Walk-in system for counseling services sees success in decreasing wait times
CAPS is located on the second floor of Watkins Memorial Health Center. PHOTO BY JOHNNY MEEHAN/UDK
The number of first appointments to Counseling and Psychological Services throughout the month of September 2019 increased 64% from September 2018, said CAPS director Michael Maestas in an email to the Kansan.
The increase comes eight months after CAPS first implemented a walk-in model for initial appointments to combat wait times. With the new model, students who walk in to the CAPS office any time from 8 a.m. to 3 p.m. during the school week are seen in the first available appointment slot. In the past, some students had to wait three to four weeks, Maestas said.
“We are seeing many more students, and the vast majority of students are pleased with this change,” Maestas said.
Sometimes, all available first appointment slots are taken for the day. In that case, Maestas said CAPS requests that students return another day.
Naomi Mendoza, a peer health educator and junior psychology major, has seen the effects of the new model. Mendoza said she walked in to CAPS during a morning time and secured an appointment within 30 minutes.
“For me, it was definitely more convenient,” Mendoza said. “I know not everyone has that experience, and it kind of depends. It was really nice to literally go in and get out with what I needed that same day.”
Mendoza added that she appreciates CAPS' new appointment system, despite fluctuating wait times depending on how many students walk in for appointments on a given day.
“Our original problem was that the wait time was too long, and they made this change in an attempt to solve that problem and give students what they wanted, so I think it was a really good effort,” Mendoza said. “I think they did it with good intentions, and I think it does work to an extent.”
Junior psychology major Natalie Martens said she has never used the walk-in model but scheduled appointments before it was implemented. The first time she scheduled an appointment, she had to wait a month to see a therapist, and the second time, she had to wait several weeks, she said.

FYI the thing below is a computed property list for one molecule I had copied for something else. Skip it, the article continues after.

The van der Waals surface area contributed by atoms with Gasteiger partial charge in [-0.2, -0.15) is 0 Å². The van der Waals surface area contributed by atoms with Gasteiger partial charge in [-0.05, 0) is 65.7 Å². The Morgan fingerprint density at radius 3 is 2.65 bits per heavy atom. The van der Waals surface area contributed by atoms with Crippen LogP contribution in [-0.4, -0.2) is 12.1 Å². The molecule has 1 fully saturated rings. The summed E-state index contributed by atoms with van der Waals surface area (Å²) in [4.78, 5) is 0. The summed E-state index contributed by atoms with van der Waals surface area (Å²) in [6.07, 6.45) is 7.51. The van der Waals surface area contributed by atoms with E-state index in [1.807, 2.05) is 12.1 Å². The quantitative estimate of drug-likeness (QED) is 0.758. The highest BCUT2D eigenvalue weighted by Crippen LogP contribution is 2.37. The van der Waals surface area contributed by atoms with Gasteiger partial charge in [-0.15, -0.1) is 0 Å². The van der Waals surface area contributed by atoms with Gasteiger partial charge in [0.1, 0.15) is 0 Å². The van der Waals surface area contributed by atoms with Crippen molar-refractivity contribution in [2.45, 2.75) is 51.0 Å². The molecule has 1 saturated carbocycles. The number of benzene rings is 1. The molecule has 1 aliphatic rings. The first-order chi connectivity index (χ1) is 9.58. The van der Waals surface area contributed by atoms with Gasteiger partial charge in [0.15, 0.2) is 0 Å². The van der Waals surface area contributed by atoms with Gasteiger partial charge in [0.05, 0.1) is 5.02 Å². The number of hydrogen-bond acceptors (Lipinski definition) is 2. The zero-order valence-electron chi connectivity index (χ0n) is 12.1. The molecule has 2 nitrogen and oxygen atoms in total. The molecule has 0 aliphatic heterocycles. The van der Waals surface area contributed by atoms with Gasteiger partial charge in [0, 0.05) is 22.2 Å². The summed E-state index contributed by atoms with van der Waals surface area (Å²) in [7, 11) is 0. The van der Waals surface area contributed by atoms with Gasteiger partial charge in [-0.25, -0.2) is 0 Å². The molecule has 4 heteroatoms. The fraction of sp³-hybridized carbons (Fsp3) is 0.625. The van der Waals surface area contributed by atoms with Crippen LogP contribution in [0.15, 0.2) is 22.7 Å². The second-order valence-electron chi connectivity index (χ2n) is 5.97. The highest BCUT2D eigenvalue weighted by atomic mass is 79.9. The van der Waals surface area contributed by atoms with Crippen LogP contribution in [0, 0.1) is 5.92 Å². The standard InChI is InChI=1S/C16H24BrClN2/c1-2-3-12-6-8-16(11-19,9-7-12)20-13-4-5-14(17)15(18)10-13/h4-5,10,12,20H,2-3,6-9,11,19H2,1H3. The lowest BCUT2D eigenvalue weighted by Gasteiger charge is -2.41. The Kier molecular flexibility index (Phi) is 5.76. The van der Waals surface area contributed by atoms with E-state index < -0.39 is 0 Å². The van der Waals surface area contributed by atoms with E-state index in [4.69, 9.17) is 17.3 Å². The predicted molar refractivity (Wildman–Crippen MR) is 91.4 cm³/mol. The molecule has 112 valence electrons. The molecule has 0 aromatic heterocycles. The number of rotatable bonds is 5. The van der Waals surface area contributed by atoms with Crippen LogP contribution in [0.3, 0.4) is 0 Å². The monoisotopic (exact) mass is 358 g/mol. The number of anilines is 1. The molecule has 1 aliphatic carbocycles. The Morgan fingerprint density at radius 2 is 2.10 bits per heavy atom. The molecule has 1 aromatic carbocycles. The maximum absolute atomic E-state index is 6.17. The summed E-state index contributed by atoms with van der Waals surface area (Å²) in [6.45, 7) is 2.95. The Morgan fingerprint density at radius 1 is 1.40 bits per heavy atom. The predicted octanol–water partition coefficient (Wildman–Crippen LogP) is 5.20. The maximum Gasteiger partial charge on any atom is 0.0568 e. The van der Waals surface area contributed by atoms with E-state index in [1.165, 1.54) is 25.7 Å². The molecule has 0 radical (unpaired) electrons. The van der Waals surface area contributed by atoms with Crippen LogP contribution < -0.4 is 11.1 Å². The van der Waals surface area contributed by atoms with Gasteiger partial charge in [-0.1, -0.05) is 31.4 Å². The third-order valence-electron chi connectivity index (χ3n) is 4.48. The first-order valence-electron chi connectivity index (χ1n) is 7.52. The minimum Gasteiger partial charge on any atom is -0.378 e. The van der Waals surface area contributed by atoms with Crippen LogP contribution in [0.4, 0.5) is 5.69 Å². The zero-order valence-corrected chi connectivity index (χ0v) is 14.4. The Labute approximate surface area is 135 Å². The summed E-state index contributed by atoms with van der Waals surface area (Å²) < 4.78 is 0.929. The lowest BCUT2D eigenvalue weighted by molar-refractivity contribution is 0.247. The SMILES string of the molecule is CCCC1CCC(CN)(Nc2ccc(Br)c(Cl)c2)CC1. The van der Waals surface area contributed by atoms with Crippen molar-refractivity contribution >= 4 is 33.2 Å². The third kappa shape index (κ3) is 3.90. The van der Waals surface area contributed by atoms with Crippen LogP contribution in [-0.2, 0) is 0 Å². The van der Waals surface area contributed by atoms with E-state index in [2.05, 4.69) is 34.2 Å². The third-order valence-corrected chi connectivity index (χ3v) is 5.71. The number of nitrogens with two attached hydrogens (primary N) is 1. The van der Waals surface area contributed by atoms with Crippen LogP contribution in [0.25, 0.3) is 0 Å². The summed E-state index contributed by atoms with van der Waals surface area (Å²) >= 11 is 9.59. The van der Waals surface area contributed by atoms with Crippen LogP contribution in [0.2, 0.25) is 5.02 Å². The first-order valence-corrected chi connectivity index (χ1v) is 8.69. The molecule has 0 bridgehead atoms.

“Initially, it was stressful because I hadn’t done it yet, and then the second time I was like, ‘It’s fine. It’s not a problem. I can wait. It’s like a couple weeks. It’ll be here before I know it,’” Martens said. “I know the second time I did it there were things I wanted to talk about, and the first time it was a whole new experience — going there, going in and then getting involved with CAPS at all was new.”
Martens said based on her experience with the former CAPS model, she can see the benefits of scheduling first-time patients through walk-ins.
“I think you’ll get more people in, or it’ll be easier to get people in instead of ending up playing phone tag and waiting months until you can see someone,” Martens said.
Tori Williams, a first-year graduate student in higher education, said she does not have personal experiences with the new walk-in model but has friends who have had fast experiences with the new changes.
She also said the process here at the University appears to move more quickly than similar programs at other schools.
“I know at other schools, it’s often really hard to get the first appointment, especially if you’re just doing a walk-in,” Williams said. “It seems like it’s moving a little bit faster here, though I’m sure they could probably use a little bit of extra support and staff person or two.”
Despite its progress, Maestas said CAPS will continue evaluating the new model to understand daily use of the walk-in programs, get student feedback and more to make further adjustments.